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Tax reform measures have brought potentially sweeping changes for the insurance industry and insurers need to be prepared, a panel of experts said Tuesday during a webinar.
The hour-long event was organized by PricewaterhouseCoopers and covered such topics as domestic insurance considerations, mergers and acquisitions, international issues, and executive and employee benefits.
Karen Miller, a partner with PricewaterhouseCoopers’ U.S. insurance tax practice, said it has been a challenging year-end for many companies, and “we recognize that a lot of you are still in the middle of your financial statement close process.”
“With insurance industry,” Ms. Miller said, “in the unique position of being impacted not only by the industry specific positions, which were included in the act, but also by the general corporate provisions, as well, we know that the impact to your companies have been broad and far-reaching.”
In December, President Donald Trump signed the Tax Cuts and Jobs Act, which replaced the graduated corporate income tax structure and its previous top rate of 35% with a 21% rate, among other things.
A polling question conducted during the webinar found that the majority of respondents were expecting a lower effective tax rate.
Looking at the international implications of tax reform, Joy Tegtmeyer, U.S. insurance tax practice partner, said the statute specifically identifies reinsurance premiums and other considerations paid to related parties as base erosion payments.
The base erosion anti-abuse tax provision, intended to circumvent profit movement overseas, imposes a minimum tax on certain deductible payments made to a foreign affiliate, including payments such as management fees and royalties, but excluding costs of goods sold, beginning in tax years after Dec. 31, 2017.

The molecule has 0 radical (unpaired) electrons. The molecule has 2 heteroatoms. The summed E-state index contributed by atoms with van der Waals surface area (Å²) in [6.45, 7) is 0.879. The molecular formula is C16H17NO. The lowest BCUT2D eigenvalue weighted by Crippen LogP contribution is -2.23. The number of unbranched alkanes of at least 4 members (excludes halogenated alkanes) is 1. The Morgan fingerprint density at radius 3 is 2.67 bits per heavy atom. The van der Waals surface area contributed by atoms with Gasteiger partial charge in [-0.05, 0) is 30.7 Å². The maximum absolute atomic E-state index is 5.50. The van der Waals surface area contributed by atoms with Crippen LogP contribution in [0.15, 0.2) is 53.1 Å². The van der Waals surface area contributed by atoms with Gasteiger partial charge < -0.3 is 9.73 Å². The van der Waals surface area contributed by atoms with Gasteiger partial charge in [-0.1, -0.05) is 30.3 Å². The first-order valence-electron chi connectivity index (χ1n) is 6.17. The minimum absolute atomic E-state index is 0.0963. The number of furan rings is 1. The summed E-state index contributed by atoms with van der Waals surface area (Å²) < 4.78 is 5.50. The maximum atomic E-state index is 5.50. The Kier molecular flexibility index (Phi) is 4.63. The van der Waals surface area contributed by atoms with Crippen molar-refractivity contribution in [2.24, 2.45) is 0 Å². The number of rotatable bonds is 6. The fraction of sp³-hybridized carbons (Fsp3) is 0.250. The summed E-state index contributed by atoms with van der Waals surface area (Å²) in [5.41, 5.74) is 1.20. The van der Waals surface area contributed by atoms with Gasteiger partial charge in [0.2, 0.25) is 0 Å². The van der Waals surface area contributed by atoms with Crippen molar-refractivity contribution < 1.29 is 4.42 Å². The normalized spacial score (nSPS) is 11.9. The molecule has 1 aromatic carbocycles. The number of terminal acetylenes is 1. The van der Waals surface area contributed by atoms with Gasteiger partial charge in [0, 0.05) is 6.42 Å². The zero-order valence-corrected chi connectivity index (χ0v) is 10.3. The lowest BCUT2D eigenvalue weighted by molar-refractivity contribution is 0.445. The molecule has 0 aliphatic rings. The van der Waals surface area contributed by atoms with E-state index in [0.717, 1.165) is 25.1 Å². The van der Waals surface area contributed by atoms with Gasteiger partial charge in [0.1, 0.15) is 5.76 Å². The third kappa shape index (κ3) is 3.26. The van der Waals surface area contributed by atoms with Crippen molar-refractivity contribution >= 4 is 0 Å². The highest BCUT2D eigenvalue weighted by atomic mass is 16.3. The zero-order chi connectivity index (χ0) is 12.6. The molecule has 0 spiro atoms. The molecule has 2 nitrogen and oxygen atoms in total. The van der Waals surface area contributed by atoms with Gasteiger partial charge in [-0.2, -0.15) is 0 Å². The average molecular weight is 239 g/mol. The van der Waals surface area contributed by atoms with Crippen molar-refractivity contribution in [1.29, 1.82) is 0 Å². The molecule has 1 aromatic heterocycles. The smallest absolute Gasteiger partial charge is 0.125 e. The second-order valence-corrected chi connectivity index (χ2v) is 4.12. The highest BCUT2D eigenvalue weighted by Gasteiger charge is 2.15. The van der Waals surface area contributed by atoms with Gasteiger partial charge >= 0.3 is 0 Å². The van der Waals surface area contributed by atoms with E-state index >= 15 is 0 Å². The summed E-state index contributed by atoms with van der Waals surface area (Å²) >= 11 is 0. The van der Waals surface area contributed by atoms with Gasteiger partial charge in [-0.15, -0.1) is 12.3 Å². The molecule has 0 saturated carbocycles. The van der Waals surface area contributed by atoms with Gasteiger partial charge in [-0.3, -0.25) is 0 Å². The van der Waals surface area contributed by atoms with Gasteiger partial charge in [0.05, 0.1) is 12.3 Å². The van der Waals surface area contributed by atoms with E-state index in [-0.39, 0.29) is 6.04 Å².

“Even with this specific callout,” Ms. Tegtmeyer said, “the industry has been left with quite a bit of uncertainty.”
Turning toward M&A activity, Christine Watson, U.S. insurance tax practice partner, said tax reform is having an impact on the insurance deals market.
“The landscape has changed effectively overnight,” she said. “The impact of tax reform to most insurers is not just 21%, or a reduction in taxes that may be paid in the future, but overall value of tax to the company and overall value of the company in itself. And this extends to the valuation of transactions as well.”
Lisa Herrnson, managing director with PricewaterhouseCoopers’ U.S. human resource services practice, said that in light of tax reform, many companies are going to see a significant increase in earnings and performance-based awards that are tied to earnings may be inflated based on those results.
Nearly 90% of insurance organizations were not fully prepared for the impacts of tax reform on their institutions, according to a flash poll conducted by accounting firm Baker Tilly Virchow Krause L.L.P.